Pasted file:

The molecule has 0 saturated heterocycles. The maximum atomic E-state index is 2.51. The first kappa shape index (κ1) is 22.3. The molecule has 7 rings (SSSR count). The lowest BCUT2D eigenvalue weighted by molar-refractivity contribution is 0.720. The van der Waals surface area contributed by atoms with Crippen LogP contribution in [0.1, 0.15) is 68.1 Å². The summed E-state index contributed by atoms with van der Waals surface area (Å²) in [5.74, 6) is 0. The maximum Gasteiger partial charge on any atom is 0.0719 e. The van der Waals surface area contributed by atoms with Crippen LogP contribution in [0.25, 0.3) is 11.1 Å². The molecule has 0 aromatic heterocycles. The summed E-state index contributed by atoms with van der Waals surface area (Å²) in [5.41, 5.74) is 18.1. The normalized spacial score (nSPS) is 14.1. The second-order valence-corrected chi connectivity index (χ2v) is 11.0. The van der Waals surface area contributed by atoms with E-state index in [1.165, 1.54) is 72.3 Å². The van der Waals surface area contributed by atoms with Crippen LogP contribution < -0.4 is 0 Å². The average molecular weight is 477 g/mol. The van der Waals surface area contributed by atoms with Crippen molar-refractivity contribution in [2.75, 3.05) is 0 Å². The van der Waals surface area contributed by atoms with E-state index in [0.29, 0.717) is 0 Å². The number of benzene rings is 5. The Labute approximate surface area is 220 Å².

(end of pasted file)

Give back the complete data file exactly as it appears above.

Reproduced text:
The molecule has 0 saturated heterocycles. The maximum atomic E-state index is 2.51. The first kappa shape index (κ1) is 22.3. The molecule has 7 rings (SSSR count). The lowest BCUT2D eigenvalue weighted by molar-refractivity contribution is 0.720. The van der Waals surface area contributed by atoms with Crippen LogP contribution in [0.1, 0.15) is 68.1 Å². The summed E-state index contributed by atoms with van der Waals surface area (Å²) in [5.74, 6) is 0. The maximum Gasteiger partial charge on any atom is 0.0719 e. The van der Waals surface area contributed by atoms with Crippen LogP contribution in [0.25, 0.3) is 11.1 Å². The molecule has 0 aromatic heterocycles. The summed E-state index contributed by atoms with van der Waals surface area (Å²) in [5.41, 5.74) is 18.1. The normalized spacial score (nSPS) is 14.1. The second-order valence-corrected chi connectivity index (χ2v) is 11.0. The van der Waals surface area contributed by atoms with E-state index in [1.165, 1.54) is 72.3 Å². The van der Waals surface area contributed by atoms with Crippen LogP contribution < -0.4 is 0 Å². The average molecular weight is 477 g/mol. The van der Waals surface area contributed by atoms with Crippen molar-refractivity contribution in [2.75, 3.05) is 0 Å². The van der Waals surface area contributed by atoms with E-state index in [0.29, 0.717) is 0 Å². The number of benzene rings is 5. The Labute approximate surface area is 220 Å².